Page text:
Hong Kong, even 15-year-olds in school uniforms are a threat to national security
Student hears charges being read in front of tearful mother. Seven members of the group Returning Valiant, including four minors, were denied bail. Accused of conspiring to incite subversion. The assets of the Alliance that organizes the annual Tiananmen vigil frozen.
Hong Kong (AsiaNews) - Pro-Beijing city authorities claim that even 15-year-olds can be a threat to national security. The Magistrates' Court of West Kowloon yesterday indicted seven members of the group Returning Valiant on charges of conspiring to incite subversion.
The crime is punishable under the draconian security law imposed last year by the central government.
The defendants, who include four minors, were denied bail by judges. A student in a school uniform listened to the charges being read in front of her tearful mother.
On September 28, police arrested another person belonging to Returning Valiant. Between May and June, police had already detained 14 members of the group for allegedly possessing explosives and pro-independence material.
As reported by the Hong Kong Free Press, the hearing was attended by more than 100 people, including family members of the accused. Some of those in the public shouted at the youth to resist. The city's criminal laws prohibit the press from giving details of the proceedings and the names of the accused.
In another blow to the pro-democracy camp, the city's national security police yesterday froze the assets of the Hong Kong Alliance in Support of Patriotic Democratic Movements of China, which on June 4 each year organizes the traditional vigil in remembrance of the 1989 Tiananmen massacre.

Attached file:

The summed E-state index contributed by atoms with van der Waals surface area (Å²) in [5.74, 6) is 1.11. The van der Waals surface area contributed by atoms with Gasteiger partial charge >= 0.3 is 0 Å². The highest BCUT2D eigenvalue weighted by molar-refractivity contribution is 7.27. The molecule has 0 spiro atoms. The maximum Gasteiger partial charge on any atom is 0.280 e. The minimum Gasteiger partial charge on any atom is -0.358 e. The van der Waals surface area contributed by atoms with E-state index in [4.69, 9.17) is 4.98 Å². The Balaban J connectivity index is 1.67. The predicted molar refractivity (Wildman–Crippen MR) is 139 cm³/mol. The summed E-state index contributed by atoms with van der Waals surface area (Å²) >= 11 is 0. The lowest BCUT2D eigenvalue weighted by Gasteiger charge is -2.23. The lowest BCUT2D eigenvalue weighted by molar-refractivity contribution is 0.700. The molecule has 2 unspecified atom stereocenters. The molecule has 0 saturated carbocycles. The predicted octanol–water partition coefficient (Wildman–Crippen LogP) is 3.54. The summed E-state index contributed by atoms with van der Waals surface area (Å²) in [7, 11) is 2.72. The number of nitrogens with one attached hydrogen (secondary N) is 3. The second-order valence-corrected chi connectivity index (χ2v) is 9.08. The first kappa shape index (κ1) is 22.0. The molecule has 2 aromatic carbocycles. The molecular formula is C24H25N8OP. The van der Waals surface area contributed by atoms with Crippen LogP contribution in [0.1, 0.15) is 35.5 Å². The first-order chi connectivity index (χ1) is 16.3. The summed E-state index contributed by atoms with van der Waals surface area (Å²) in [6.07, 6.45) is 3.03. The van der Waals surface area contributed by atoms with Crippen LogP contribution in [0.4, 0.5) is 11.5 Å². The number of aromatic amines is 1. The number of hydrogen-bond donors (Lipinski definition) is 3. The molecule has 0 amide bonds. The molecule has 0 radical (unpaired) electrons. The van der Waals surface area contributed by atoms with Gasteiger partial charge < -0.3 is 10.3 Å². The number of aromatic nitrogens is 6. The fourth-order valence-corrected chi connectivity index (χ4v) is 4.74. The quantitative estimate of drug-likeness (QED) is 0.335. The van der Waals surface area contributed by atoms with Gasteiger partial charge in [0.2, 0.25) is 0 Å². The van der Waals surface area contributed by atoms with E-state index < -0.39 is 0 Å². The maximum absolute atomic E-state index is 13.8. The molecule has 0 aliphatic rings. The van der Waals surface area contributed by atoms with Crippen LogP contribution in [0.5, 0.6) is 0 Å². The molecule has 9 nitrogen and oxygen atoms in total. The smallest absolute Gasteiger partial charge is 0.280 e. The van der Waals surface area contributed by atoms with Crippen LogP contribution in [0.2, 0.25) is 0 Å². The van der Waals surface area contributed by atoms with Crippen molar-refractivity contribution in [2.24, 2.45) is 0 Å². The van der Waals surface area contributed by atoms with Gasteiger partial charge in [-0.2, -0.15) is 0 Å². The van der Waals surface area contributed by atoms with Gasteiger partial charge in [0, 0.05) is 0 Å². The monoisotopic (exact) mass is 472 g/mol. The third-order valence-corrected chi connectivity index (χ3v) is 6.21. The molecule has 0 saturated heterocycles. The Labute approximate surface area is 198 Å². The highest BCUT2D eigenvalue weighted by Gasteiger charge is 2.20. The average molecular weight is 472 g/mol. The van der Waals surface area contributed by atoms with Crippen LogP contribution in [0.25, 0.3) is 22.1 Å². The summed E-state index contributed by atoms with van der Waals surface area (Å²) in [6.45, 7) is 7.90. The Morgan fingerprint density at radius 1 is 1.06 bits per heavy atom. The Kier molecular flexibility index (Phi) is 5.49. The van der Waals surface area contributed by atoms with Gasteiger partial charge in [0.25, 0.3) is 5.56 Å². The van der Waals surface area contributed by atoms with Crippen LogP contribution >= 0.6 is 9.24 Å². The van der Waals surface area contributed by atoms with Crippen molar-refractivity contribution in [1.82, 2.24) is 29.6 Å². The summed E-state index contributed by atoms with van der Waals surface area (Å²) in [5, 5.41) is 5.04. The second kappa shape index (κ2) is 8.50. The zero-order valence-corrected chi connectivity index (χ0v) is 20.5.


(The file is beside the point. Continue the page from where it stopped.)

The Alliance has been targeted by Carrie Lam's executive and pro-Beijing personalities for months. In early September, the IDF arrested five of its leaders. Lee Cheuk-yan and Albert Ho, among the most important figures of the democratic group, have been in prison for some time on charges of participating in illegal demonstrations in 2019.
Facing pressure from the authorities, the Alliance had decided to disband on September 25. Two historic organizations had previously done so: The Teachers' Union and the Civil Human Rights Front. The first was the largest sectoral city union, the second the main democratic coalition. Now the existence of the Hong Kong Journalists Association is also at risk.
Security Secretary Chris Tang did not answer the journalists' question whether Hong Kong citizens will still be able to commemorate the events of Tiananmen. He merely said that the police will evaluate on a case-by-case basis, as with the possibility of celebrating Taiwan's national holiday on Oct. 10.